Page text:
February 2013


March 2013


April 2013


May 2013


June 2013
 


July 2013


August 2013

1st: * See my notes about elevation tests with a Geiger counter.

26th: * Those large dots are 100 minute averaged readings made with my "Inspector" Geiger counter (sealed inside a thin "ZipLoc" plastic bag). Note that the last dot is double, the lower blue dot being the count with beta radiation blocked. The smaller black dots are 26.66 minute Radex RD-1503 (SBM-20) averages, taken over a period of about 30 minutes, expressed in "Inspector" (LND-7317) nominally "equivalent" (for gamma) CPMs, for which totals, the standard error is +/-2.6cpm.

* It appears that the large black dot, 5-day whoop-de-do on this graph is all about beta radiation --the stuff I wait for to go away before testing my air filters for residuals. There was no rain until until the 25th, so the invasive beta (radon daughters, presumably) might have been driven out of all the sand around here by our sunny warm days of late. (The 26th was especially warm, but also windy and dry.)

* On the 25th I ran inside and outside tests which included using my old Radex-RD1503 Geiger counter.  Like in the past, I saw no increase when I took it outside (actually getting a slightly lower reading), whereas the Inspector, with its mica window, reads about 11% higher in the same location. This is most likely because the RD1503 is less sensitive to beta radiation.

* It started raining again while I was running the outside RD-1503 count, but there was no effect upon the last 5 readings^. Nor did the rain and steady drizzle of the 25th seem to affect the "Inspector's" readings.

^ The RD-1503 has neither a long count timer nor a data port, so I have to take a reading every 3 minutes in order to build up a longer average --than I can get from its native 160 second cycle. However, it still seems stable and in calibration, so I'll use it for my outside counts. (The exercise will do me good :-)) My purpose in this is to possibly get an earlier warning, should fall-out or volatilized gamma emitters from the beach begin accumulating. (We're fairly close to the bay and Pacific ocean.)

* Note that the last big dot is double. The lower blue one is the Inspector's average with beta blocked. Laying the beta blocked "Inspector" Geiger counter on the ground gave nearly the same reading: 36.33cpm. Removing the beta shield ran it up to 44.37cpm (off the chart, but that's mild, compared to some of the beta CPMs we read about elsewhere after "rain-outs" (or "rain-ups" --not sure).

* Having reverted to placing my old Radex-RD1503 Geiger counter out in the yard (34 inches above ground) for a 26.66 minute averaged count, I'm multiplying the indicated "uR/hr" by 3.5 for a rough "Inspector" Geiger counter equivalent.

* I deal with our radon CPMs to some extent when I do air filter readings, recording the initial value and their signature rate of decay.

28th: * No Radex outside check (small dot) today.

29th: * I ran outside Radex Geiger counter (SBM-20 tube) outside check twice, once open, again with 1/8" aluminum shielding: no difference --but that was anticipated, since past outside versus inside Radex checks showed very little difference. After a series of bench tests with potassium chloride and varying aluminum shielding, it appears that the Radex behaves as if it has about .009" of aluminum shielding (over an imaginary mica window). The impression I get is of very weak (under 100KeV) beta at 34 inches off the ground --which changes my gnotion of what "half value layer" (HVL) means with respect to beta. I thought that the intensity of beta electrons was only "depopulated" to 50% by an HVL (at whatever associated KeV), but that the energies of the remnant beta stayed the same. (Obviously, gamma behaves on the depopulation model, since passing light through a 0.3d (50%) neutral density filter does not change its color, and since useful gamma spectrometry can be performed on the radiation escaping (say) the large cadaver of an ocean creature, or the living body of a "nuclear medicine"/imaging patient.)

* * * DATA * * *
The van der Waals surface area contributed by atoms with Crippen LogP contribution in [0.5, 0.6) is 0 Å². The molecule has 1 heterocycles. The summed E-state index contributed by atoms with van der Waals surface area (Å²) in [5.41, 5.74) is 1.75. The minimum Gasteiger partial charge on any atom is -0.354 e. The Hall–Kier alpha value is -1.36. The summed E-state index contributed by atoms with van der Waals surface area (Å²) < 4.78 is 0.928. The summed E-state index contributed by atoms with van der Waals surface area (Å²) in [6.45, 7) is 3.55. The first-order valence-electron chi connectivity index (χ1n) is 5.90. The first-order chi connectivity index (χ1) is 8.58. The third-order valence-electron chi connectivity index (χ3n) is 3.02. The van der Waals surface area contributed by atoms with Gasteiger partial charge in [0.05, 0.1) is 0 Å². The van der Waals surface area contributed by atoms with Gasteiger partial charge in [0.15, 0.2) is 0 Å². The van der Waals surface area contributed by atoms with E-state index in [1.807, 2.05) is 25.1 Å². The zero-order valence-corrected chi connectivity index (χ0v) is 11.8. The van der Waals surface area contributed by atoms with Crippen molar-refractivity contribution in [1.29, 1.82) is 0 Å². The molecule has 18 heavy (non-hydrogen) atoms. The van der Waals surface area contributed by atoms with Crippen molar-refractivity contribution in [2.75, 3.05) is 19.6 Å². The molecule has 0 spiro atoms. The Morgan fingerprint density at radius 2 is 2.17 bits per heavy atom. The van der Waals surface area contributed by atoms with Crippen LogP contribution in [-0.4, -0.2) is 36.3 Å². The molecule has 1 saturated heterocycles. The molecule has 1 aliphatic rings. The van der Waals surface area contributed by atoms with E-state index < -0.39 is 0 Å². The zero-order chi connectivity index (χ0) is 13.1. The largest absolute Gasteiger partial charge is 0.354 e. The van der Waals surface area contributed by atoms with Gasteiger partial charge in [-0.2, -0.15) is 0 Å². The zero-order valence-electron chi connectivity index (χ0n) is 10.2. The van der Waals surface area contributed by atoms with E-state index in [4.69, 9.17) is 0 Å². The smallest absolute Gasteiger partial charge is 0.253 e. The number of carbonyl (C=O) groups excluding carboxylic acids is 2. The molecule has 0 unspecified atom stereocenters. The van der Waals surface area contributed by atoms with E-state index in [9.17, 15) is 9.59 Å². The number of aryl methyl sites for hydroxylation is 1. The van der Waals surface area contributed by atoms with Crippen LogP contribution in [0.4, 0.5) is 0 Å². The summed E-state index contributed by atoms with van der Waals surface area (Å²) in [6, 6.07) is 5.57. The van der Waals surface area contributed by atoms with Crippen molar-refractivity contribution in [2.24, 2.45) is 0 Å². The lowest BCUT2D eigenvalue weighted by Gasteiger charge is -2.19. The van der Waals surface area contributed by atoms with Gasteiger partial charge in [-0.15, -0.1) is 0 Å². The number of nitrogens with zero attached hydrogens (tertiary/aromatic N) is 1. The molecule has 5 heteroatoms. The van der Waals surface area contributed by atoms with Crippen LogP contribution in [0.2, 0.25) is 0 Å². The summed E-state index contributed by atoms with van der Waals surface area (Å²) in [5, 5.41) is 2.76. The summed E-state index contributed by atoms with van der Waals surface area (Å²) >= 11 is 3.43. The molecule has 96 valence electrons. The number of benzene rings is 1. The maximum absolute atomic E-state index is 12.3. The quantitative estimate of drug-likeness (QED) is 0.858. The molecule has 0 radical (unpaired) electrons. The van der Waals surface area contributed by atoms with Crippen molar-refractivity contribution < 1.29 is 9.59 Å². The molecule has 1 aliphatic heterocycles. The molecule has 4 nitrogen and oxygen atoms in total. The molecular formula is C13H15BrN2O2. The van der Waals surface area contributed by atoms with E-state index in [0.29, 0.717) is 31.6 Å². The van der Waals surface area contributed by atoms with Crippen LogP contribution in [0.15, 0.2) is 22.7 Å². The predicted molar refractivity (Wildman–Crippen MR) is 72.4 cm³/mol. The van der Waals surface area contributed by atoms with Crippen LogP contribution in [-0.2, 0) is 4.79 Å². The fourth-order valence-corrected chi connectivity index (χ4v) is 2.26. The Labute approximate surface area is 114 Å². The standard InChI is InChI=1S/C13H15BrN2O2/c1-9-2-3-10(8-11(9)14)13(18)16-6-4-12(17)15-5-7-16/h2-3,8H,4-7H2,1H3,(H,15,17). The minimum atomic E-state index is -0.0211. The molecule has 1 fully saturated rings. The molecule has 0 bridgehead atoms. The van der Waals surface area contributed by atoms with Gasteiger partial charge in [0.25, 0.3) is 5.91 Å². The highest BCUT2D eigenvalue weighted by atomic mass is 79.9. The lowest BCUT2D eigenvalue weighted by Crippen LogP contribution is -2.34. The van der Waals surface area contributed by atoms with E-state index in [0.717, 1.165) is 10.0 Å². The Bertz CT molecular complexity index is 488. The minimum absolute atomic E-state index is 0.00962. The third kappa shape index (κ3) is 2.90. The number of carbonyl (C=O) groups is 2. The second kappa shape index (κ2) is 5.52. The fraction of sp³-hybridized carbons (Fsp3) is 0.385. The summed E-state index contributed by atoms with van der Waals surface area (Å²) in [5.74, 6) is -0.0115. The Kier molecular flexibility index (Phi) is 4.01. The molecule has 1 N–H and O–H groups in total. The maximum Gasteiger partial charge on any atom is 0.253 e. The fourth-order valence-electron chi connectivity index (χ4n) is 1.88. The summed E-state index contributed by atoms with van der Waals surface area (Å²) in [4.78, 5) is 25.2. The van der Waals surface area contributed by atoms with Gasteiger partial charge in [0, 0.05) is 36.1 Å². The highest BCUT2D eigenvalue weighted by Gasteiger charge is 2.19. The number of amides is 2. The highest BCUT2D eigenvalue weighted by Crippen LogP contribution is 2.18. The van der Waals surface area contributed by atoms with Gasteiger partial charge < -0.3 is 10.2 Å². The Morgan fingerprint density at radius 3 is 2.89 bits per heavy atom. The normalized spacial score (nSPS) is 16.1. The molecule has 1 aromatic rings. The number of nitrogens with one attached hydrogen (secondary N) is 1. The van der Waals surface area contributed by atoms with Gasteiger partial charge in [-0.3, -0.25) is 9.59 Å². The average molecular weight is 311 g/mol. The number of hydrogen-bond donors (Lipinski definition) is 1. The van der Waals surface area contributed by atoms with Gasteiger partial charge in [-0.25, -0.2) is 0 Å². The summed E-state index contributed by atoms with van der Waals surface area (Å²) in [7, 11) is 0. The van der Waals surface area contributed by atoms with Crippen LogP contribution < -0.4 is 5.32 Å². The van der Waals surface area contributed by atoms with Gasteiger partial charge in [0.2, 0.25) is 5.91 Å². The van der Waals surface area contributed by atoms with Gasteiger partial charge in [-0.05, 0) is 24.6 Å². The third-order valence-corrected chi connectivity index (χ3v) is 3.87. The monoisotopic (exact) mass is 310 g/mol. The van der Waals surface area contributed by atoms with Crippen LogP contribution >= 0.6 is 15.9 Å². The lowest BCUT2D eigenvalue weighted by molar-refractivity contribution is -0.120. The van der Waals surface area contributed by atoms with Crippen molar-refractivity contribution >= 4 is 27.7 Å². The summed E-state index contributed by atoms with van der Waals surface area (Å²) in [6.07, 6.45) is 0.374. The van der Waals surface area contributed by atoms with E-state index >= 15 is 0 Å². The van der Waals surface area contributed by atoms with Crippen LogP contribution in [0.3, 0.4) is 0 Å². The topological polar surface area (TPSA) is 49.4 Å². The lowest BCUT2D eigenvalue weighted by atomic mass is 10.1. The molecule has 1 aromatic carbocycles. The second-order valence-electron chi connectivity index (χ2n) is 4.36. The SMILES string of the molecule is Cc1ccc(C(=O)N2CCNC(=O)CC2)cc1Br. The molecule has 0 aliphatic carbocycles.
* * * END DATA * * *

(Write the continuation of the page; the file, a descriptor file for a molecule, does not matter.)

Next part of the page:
September 2013a

1st: * No Radex readings today.
 
 


September - 2013b

* 8th: Added this 2nd September graph, based on SBM-20 Geiger-Mueller tube sensitivity --after the LND-7317 G-M tube in my Medcom "Inspector" Geiger counter failed. An SBM-20 runs at 15cpm in a 10uR/hr gamma field (from Cs-137), while an LND-1317 runs at 35cpm.
* 13th: A stray cat delivered 5 kittens under our deck, which has been taking up a lot of time --getting them in, taming, arranging for spay/neuter and adoption --so: my readings are down to little more than once per day for a while.
* Please note that with the smaller tube and shorter (cumulative) counting period, I've more than doubled the "noise"/jaggedness of my graphing. The "standard deviation" is +/-0.9cpm (or let's say: +/-1cpm --at an average of 15cpm) --and it shows.
 
 


October - 2013

A map of our two field stations, our fixed outdoor Geiger counter and our portable Geiger counter

*5th: Was able to install a Russian SBM-20 G-M tube in my failed Medcom "Inspector" Geiger counter. I've got about 43% of the Inspector's original gamma sensitivity, plus I've lost the ability to detect alpha and soft beta radiation --but I can once again do automatically timed counts plus participate on-line with Radiation Network.
*9th: We selected two remote locations for 30 minute monitoring counts: 4.7 miles in from the mouth of Coos Bay (EBR = Empire Boat Ramp) and two miles south of the mouth (SB = Sunset Bay). We'll check these high tide spots throughout the year.